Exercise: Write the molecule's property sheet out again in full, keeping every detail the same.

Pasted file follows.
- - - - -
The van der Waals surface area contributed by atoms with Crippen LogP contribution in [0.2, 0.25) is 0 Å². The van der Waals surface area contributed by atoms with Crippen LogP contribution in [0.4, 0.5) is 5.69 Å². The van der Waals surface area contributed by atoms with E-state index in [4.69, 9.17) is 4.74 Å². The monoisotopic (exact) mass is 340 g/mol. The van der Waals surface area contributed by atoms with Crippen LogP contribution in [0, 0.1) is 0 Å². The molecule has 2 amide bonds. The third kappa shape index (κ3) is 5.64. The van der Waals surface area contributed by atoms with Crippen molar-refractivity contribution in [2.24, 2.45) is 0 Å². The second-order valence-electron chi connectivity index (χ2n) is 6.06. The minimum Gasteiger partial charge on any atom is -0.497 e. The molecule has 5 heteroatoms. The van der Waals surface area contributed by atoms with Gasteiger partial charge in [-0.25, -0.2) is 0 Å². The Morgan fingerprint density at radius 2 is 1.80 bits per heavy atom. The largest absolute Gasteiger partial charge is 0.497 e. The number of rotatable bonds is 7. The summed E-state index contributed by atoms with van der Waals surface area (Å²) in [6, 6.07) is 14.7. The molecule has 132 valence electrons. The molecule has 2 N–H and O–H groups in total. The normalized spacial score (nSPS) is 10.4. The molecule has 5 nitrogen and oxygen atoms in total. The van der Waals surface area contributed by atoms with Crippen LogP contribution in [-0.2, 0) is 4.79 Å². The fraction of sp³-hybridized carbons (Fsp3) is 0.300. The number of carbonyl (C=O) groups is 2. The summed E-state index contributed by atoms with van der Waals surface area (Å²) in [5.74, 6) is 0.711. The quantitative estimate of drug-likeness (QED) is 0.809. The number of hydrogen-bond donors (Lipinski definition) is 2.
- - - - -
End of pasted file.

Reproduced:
The van der Waals surface area contributed by atoms with Crippen LogP contribution in [0.2, 0.25) is 0 Å². The van der Waals surface area contributed by atoms with Crippen LogP contribution in [0.4, 0.5) is 5.69 Å². The van der Waals surface area contributed by atoms with E-state index in [4.69, 9.17) is 4.74 Å². The monoisotopic (exact) mass is 340 g/mol. The van der Waals surface area contributed by atoms with Crippen LogP contribution in [0, 0.1) is 0 Å². The molecule has 2 amide bonds. The third kappa shape index (κ3) is 5.64. The van der Waals surface area contributed by atoms with Crippen molar-refractivity contribution in [2.24, 2.45) is 0 Å². The second-order valence-electron chi connectivity index (χ2n) is 6.06. The minimum Gasteiger partial charge on any atom is -0.497 e. The molecule has 5 heteroatoms. The van der Waals surface area contributed by atoms with Gasteiger partial charge in [-0.25, -0.2) is 0 Å². The Morgan fingerprint density at radius 2 is 1.80 bits per heavy atom. The largest absolute Gasteiger partial charge is 0.497 e. The number of rotatable bonds is 7. The summed E-state index contributed by atoms with van der Waals surface area (Å²) in [6, 6.07) is 14.7. The molecule has 132 valence electrons. The molecule has 2 N–H and O–H groups in total. The normalized spacial score (nSPS) is 10.4. The molecule has 5 nitrogen and oxygen atoms in total. The van der Waals surface area contributed by atoms with Crippen LogP contribution in [-0.2, 0) is 4.79 Å². The fraction of sp³-hybridized carbons (Fsp3) is 0.300. The number of carbonyl (C=O) groups is 2. The summed E-state index contributed by atoms with van der Waals surface area (Å²) in [5.74, 6) is 0.711. The quantitative estimate of drug-likeness (QED) is 0.809. The number of hydrogen-bond donors (Lipinski definition) is 2.